There is a point, which you must move from wonder to treasure. The word, “treasure,” means to value, to cherish. It actually means to memorize, to rehearse. Mary apparently rehearsed these things, over and over, in her heart. We don’t know exactly what was going through her heart; but she must have been thinking, “Savior, Lord, Bethlehem, shepherds, glory, peace: what does all this mean?” They are like pieces of a jigsaw puzzle; and in her mind, she is treasuring these things and pondering: “Does it fit here?” “Does it fit there?” “Does it fit over here?”
This is what has to happen for a person to grasp/to hear the message of Christmas. Understand it has to move from your head to your heart. She pondered these things—where?—in her heart. It became something that was so cherished and so loved by her; she couldn’t get away from them. These things gripped her heart.
So what was she thinking? Again, we don’t really know; but we do know that, as a young, Jewish girl, she would have been taught, from birth, the Old Testament prophecies about the coming Messiah. Maybe, she thought of Ezekiel, Chapter 34. I’m sure you’ve all got that memorized; what’s in Ezekiel 34? It’s a rebuke from God to the shepherds of Israel—so the leaders, the kings, and the priests—those who were supposed to lead and feed the people of God. Do you know what God says?—“You’re not doing your job. You’re not creating peace; you’re creating chaos.”
At that time, Israel was in chaos; and yet, there was this promised peace. Do you know what God says in Ezekiel, Chapter 34? Let me read it to you; He gives them a promise. He says this: “I will set up over them one shepherd”—who is that going to be? It names him: “My servant David.” Hang on; this was written hundreds of years after David was king in Israel. So anybody who read this would have understood that’s figurative language for someone, who is like King David; maybe, he is even a descendant of King David. Maybe, he is even born in the same place David was born. Where was David born?—Bethlehem, the city of David.
“And He shall feed them,”—this one true and great shepherd will feed them—“…He shall feed them and be their shepherd. And I, the Lord, will be their God, and My servant David shall be prince among them. I am the Lord; I have spoken. I will make with them a covenant of peace,”—shalom.
What was the message that the angels announced? “Glory to God; peace on earth,”—God is fulfilling His promise. Mary must have understood. She must have treasured: “Wait a minute; wait a minute—shepherds showing up—‘Here is My son.” Could it be that this would be the one true shepherd, who was a descendant of David, born in the city of David, who would grow up, not just to be the Great Shepherd; but one day, be treated like a sheep?
Why were there so many sheep in Israel? Why the need for so many shepherds? I’ve looked around Grangers: not a lot sheep, not a lot of shepherds. Why is this occupation not in need anymore? Why did they need so many sheep in Israel?—because there was a lot of sin in Israel. It was the sacrifice of sheep, who shed their blood that made the picture of the atonement for sin. You see, one day—not only was Jesus the Great Shepherd—He made Himself into a sheep, and He sacrificed His life/He spilled out His blood, as the lamb of God, to atone for the sin of the world so that there could be shalom/peace.
“Do you hear what I hear?” “Do you see what I see?” “Do you know what I know?”—this is the message of Christmas. Have you ever really heard it? Has it ever moved from wonder to treasure? If not, why not today?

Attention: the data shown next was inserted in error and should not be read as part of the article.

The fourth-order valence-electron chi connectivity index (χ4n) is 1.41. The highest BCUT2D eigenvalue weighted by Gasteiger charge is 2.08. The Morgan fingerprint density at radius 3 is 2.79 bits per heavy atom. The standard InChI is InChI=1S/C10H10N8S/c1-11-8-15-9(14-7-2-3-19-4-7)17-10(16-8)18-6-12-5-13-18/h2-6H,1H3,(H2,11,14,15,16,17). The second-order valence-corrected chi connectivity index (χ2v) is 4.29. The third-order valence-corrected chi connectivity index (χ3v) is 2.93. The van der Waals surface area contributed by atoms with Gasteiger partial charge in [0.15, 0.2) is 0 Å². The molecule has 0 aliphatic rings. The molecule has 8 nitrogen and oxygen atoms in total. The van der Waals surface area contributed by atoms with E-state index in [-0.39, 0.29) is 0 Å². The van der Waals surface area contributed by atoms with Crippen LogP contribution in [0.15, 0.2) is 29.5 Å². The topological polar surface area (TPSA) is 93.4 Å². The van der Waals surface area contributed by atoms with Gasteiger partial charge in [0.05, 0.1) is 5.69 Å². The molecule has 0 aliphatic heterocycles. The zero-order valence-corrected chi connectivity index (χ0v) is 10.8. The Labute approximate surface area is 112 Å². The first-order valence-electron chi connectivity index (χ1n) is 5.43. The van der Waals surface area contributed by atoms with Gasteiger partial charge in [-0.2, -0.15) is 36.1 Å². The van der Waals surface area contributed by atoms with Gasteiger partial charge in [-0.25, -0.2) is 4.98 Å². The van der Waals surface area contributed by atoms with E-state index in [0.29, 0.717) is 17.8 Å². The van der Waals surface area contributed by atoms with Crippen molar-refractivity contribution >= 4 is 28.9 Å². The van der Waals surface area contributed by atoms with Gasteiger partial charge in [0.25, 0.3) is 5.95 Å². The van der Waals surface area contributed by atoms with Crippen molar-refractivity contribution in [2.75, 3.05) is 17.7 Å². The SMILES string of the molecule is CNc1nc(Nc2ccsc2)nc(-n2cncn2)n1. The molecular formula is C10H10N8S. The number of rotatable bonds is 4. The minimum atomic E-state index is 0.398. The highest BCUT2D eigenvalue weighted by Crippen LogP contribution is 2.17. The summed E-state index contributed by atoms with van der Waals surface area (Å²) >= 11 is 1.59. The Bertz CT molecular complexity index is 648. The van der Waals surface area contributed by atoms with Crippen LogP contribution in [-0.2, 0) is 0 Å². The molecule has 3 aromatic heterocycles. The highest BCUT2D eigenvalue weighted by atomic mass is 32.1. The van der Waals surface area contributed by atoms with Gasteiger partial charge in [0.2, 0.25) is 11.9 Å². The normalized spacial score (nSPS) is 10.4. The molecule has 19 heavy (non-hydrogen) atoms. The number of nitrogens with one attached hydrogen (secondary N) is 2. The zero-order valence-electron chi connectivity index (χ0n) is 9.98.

Dave: We’ve been listening to Trent Griffith, a Christmas sermon that I hope gets your heart and your soul ready for Christmas this year.
Ann: I like how he ended it, like: “Why not today? Why wouldn’t we receive the Prince of Peace/that Shalom that only comes through Christ, and His birth, His death, His resurrection? There is nothing like it on this planet or beyond that can bring us peace.
Dave: I was looking at the last line of Do You Hear What I Hear?, which we’ve all sung and heard many times. It says, “The child, the child sleeping in the night, [repeating while singing] He will bring us goodness and light.” “He will bring us goodness and light.” That is how Trent ended: it’s the gospel—Jesus does bring goodness and light—and that will be better than any present under the tree. It’s the most important gift we could ever receive and extend to someone else; it’s the gospel.
I hope this message has helped you and your family find peace in Jesus and make this Christmas really a peaceful, extraordinary Christmas.
Ann: Merry Christmas.
Bob: We do hope—all of us, here, at FamilyLife—that however you are spending Christmas, that you will have a joyful celebration of the birth of Christ. Of course, the birth of Christ is something we celebrate because of the death of Christ. If Jesus had not lived the life He lived, and then died the death He died, only to be raised again the third day, we would not remember His birth; but we remember it, because of what He accomplished for us through His death and resurrection. So, again, we hope it is a joyful celebration for you and your family.
If you’d like to hear Trent’s message in its entirety, we have it available for download on our website at FamilyLifeToday.com. You can download the MP3 and listen to the entire message.
And as we wrap things up on this edition of FamilyLife Today, we’re going to hear from Trent Griffith’s daughter, Brooke, who has recorded a version of the traditional Christmas hymn, The First Noël. As we continue this week to celebrate the birth of Christ, enjoy this great Christmas hymn.
[The First Noël]
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©Song: The First Noël
Artist: Brooke Griffith (featuring Colton Price)
Single: Copyright 2021, Brooke Griffith